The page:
Albert Einstein is widely believed to have said that insanity is doing the same thing over and over again and expecting different results. He must have had the Yankees’ handling of A.J. Burnett in mind when he made that observation.
For two seasons, A.J. Burnett has been a terrible pitcher. Unless he can whittle his ERA below 5.00 before the end of the season, he will go down as the only Yankees pitcher in franchise history to have an ERA above that mark in two seasons of more than 110 innings. What’s more, among all pinstriped hurlers with at least 160 innings pitched, Burnett’s 2010 and 2011 each rank among the top-three worst seasons in terms of ERA. The anecdotes that illustrate Burnett’s futility are almost as limitless as the frustration he has inspired over the last two seasons, so it shouldn’t take a rocket scientist to know that the time has come to remove him from the rotation.
Despite the overwhelming evidence to the contrary, Joe Girardi and Brian Cashman have instead preferred to remain willfully ignorant. Not only have the Yankees’ brain trust shoe horned the struggling right hander into a six-man rotation, but they have taken every opportunity to defend his performance. If the Yankees had no other viable options, perhaps the decision to keep running Burnett out to the mound would make some sense, but the Yankees actually have too many starters, not to mention several minor league/bullpen options that would also provide a superior alternative.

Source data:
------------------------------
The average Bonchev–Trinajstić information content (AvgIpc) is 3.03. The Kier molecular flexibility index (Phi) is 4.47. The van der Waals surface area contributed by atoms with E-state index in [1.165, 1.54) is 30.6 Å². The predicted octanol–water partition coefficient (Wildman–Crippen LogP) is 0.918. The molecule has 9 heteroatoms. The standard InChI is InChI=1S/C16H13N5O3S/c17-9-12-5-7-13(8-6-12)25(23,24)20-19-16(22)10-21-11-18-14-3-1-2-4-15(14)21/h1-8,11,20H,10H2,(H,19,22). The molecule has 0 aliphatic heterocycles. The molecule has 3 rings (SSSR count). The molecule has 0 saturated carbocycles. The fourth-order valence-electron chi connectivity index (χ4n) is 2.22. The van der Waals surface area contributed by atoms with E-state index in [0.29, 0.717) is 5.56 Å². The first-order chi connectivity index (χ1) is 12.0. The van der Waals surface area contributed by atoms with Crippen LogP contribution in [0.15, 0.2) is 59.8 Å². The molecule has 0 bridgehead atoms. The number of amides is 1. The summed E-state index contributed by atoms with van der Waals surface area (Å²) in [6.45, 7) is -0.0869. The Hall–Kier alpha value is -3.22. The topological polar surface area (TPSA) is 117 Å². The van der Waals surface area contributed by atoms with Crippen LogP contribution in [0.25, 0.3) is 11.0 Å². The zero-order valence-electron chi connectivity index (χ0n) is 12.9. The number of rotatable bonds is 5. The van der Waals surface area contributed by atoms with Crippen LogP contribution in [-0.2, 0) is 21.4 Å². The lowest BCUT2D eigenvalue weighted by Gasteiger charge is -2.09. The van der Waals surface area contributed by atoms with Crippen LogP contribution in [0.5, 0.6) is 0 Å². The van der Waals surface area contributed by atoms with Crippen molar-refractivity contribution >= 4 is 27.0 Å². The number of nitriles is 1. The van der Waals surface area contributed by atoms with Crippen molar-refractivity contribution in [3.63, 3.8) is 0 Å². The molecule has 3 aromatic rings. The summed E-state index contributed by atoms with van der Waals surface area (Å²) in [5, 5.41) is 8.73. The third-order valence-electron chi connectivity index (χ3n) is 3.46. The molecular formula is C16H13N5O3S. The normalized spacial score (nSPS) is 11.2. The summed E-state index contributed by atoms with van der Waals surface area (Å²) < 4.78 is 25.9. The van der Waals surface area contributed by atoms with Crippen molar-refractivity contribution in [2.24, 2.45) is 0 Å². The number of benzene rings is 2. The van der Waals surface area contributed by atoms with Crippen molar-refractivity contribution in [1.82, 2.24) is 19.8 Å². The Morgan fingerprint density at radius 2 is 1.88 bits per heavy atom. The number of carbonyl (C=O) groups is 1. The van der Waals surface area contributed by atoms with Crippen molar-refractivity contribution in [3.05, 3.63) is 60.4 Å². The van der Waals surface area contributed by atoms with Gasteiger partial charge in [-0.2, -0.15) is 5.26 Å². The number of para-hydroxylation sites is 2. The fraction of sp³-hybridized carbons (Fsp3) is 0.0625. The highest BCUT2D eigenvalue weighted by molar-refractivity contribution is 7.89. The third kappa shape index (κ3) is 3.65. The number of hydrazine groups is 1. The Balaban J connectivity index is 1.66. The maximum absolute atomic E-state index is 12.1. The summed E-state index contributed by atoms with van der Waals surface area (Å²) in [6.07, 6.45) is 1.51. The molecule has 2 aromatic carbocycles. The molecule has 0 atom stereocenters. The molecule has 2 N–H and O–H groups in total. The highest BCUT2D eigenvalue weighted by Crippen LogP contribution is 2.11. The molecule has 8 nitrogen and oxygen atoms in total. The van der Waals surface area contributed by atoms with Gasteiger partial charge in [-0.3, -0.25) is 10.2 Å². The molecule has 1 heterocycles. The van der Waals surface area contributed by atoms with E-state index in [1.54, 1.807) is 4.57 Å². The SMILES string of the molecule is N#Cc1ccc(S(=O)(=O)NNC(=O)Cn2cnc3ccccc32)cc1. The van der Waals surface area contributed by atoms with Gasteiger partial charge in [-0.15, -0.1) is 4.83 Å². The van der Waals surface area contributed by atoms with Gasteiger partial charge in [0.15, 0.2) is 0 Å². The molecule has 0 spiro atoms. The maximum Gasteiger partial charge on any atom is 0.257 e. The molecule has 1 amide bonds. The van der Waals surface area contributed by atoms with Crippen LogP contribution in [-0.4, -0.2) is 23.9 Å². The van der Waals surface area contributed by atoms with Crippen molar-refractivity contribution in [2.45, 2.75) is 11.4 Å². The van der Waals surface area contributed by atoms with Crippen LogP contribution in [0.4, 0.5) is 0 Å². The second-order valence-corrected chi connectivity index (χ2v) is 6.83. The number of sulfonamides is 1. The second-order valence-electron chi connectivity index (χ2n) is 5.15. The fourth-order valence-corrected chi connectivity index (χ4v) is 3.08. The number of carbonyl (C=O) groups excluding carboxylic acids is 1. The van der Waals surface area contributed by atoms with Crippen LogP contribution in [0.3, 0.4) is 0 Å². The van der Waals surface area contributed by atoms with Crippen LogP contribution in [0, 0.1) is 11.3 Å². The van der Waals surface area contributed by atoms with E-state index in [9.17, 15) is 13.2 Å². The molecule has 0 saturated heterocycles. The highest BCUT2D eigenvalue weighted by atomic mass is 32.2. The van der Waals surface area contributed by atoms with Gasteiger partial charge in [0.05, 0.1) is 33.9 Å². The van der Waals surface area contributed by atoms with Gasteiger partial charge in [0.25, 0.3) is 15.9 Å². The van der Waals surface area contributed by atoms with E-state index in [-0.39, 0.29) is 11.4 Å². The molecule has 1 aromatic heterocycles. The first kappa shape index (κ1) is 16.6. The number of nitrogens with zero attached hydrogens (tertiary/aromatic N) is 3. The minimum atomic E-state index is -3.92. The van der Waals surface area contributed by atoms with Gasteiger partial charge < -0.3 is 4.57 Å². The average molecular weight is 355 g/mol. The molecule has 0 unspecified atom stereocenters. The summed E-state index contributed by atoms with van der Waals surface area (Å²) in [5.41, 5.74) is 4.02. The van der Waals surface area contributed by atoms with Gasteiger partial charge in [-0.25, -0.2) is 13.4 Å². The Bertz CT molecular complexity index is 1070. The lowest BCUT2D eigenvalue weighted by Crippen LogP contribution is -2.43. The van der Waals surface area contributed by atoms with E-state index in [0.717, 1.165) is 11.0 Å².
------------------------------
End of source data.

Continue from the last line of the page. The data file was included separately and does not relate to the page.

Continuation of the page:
Yankee Pitchers with an ERA of 5.00 or Higher (minimum 160 innings), Since 1901
Not only do the Yankees have viable replacements for Burnett, but because of this weekend’s weather, there was also no reason to start him in the Friday series opener. Instead of using Ivan Nova on his regular rest, the Yankees instead opted for the struggling Burnett, which now ensures either he, or his replacement, will have to pitch in Boston. Some simple foresight could have avoided that unpleasant proposition.
So, why do the Yankees keep banging their head against the wall with Burnett? The most common theory revolves around the $32 million owed to the right hander over the next two seasons. However, that’s not a justification for continuing to abide his historically poor performance. The money owed to Burnett is already a sunk cost, so it makes little sense to compound that error by allowing him to provide a negative contribution every six days. Besides, the Yankees have a sunk cost of $46 million named Kei Igawa, who has been spent the last five years at triple-A Scranton, so it’s not like the organization is adverse to the concept.
The Yankees have two long-term options with Burnett. They can either release him outright and eat the remaining $32 million, or seek to swap his contract for another team’s headache. In the meantime, however, the only logical decision is to immediately remove him from the rotation. It’s time to stop the insanity. One needn’t be a genius to figure that out.